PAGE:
To replace the D200...or wait

Discussion in 'Nikon' started by cicchetti, Dec 21, 2010.

  1. Hi all,
    There has been much discussed on comparing and contrasting the D300s/D700 and D7000 in recent threads and I've read most of them, but how about a more dated question in comparing these to the D200 (I know, many more updates since then so seems *some* upgrade is warranted).
    I've used a D200 primarily since it was new and am contemplating getting a new body in time for an upcoming trip.
    I have a trip coming up where I'll be doing mostly landscape shots, a lot of dawn/dusk work as usual,
    rainforest photos and possibly night sky photos if the weather cooperates. I won't be doing much wildlife at all this time so I am leaving my telephotos at home.
    I also am aware of the aging design of the D300s/D700 and that both will likely be replaced in 2011. The D7000 appears to be the most updated but seems more of a consumer update to the D90 and seems less robust relative to even the D200. I am concerned it may not withstand being bounced around in a pack all day or deal well with a wet environment like I've put my D200 through. It also doesn't use compact flash which is a bit annoying as that's all I have, so would have to buy all new cards if I were to go that route.
    My question is: it worth getting a new body now? Is there enough material improvements over the D200 to justify it (in any of the three bodies above)?
    Thoughts/Suggestions?
     
  2. ShunCheung

    ShunCheung Administrator

    I have a trip coming up where I'll be doing mostly landscape shots, a lot of dawn/dusk work as usual,
    rainforest photos and possibly night sky photos if the weather cooperates. I won't be doing much wildlife at all this time so I am leaving my telephotos at home.​
    Is your D200 insufficient for those types of photography?
    I currently have a D200, D300, D700, and D7000. As far as I am concerned, they all have very similar construction quality and weather sealing. Recently I took my new D7000 out and it started raining. It took me a couple of minutes to walk back to my car. I wiped off the rain drops and the camera is perfectly fine.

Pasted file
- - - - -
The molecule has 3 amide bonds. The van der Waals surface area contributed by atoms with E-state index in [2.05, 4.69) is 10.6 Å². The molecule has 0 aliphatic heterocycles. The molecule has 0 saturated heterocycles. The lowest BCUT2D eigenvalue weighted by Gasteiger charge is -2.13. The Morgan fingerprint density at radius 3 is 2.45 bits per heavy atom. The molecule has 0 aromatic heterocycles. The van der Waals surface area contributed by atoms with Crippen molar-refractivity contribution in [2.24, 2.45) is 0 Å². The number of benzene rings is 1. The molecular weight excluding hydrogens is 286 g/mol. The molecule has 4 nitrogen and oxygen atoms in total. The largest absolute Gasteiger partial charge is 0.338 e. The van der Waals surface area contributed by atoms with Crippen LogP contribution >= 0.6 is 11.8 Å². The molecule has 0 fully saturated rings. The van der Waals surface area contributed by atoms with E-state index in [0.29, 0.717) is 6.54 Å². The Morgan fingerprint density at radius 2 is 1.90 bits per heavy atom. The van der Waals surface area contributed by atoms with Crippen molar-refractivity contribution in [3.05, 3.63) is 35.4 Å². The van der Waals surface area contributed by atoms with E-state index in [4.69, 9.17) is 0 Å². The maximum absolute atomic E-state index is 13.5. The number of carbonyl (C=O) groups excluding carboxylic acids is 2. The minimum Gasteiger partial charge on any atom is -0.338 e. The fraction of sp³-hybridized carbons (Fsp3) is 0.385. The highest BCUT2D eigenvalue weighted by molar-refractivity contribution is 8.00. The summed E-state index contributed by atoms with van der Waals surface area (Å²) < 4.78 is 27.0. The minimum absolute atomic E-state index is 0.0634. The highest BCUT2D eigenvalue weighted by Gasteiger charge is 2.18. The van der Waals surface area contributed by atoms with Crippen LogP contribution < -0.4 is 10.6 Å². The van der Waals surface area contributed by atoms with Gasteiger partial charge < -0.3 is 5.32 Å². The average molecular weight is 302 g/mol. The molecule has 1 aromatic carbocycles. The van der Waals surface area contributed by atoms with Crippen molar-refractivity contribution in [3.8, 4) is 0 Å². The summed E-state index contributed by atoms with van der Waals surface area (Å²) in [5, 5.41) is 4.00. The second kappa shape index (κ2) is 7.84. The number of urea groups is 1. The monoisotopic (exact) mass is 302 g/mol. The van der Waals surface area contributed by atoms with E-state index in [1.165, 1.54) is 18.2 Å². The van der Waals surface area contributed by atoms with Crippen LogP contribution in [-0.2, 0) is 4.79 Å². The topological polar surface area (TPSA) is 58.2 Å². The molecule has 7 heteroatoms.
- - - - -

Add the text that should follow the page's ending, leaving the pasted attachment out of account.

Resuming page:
For landscape work, as long as you use a proper tripod and shoot at low ISO, I doubt that you'll see a whole lot of difference among the D200, D300 and D7000. The D7000 has the most number of pixels and may give you a very slight advantage on large prints, as long as you use a high-quality lens and good technique.
    The D700 will let you use FX wide angles. Some of those lenses tend to be better than DX wides, but obviously you need some good lenses to take full advantage of an FX body.
    Unless your D200 is literally falling apart and need a replacement now, I would suggest waiting until 2011 when the D3 series, D700, and D300S are updated and then decide. At this point only the D7000 represents the new generation of sensor and battery technology. Both the D700 and D300S use the D3/D300 technology introduced back in 2007 and the D3S is a slight improvement over that.
    And don't worry about memory card cost. A high-quality 16G class-10 SDHC hard is like $30 or so and going down. For landscape work, $50 will get you all the memory cards you need that will last you the whole trip.
     
  3. I guess my unwritten rule is never to upgrade to the 'next' model, as that will usually give only marginal improvements, but always wait for at least 2 new models to come along before considering buying again.
    Hence, although I already have the 'NAS' urge to upgrade my own D200, I'll not do anything until the D400 comes out, whenever that might be.
     
  4. ShunCheung

    ShunCheung Administrator

    Chris, it highly depends on what you shoot. The D300 is a huge improvement over the D200 in terms of AF speed, frame rate, buffer write speeds, and high ISO results. In other words, if you shoot sports, wildlife, or indoors available light, the D300 is a much better camera. For what the OP is interested in: static subjects, low ISO, the D300 has little adavatage over the D200 as far as I am concerned.
    Since I have no idea what this future "D400" will be like, I cannot comment on that, but if Nikon puts the D7000 type sensor and video capability into a D300/D300S type body with further improvements in AF, it should be quite a camera. Will that be a much better landscape camera? I kind of doubt that.
     
  5. If you are working off a tripod with base ISO for mostly landscape shots, a lot of dawn/dusk work as usual, rainforest photos and possibly night sky photos if the weather cooperates. I don't see much need for the upgrade.
     
  6. As someone who also uses both a D200 and a D300, I completely agree with Shun on every point he's made. I should add that I continue to use the D200 in a studio lighting environment, and do so happily. I love that it has a base ISO of 100. The D300 completely eclipses it in the field, doing action-ish stuff. I'm feeling (while using a D300) no need at all to get a D7000. Another generation/model later, perhaps the D300's proper successor will be talking to me. In the meantime, I'd consider just wringing another trip's work out of that D200. It's a trooper, and still very well suited to low-ISO stuff like landscapes from a tripod. Further consideration might be hard without getting into talking about the lens(es) you're using, print sizes, and such.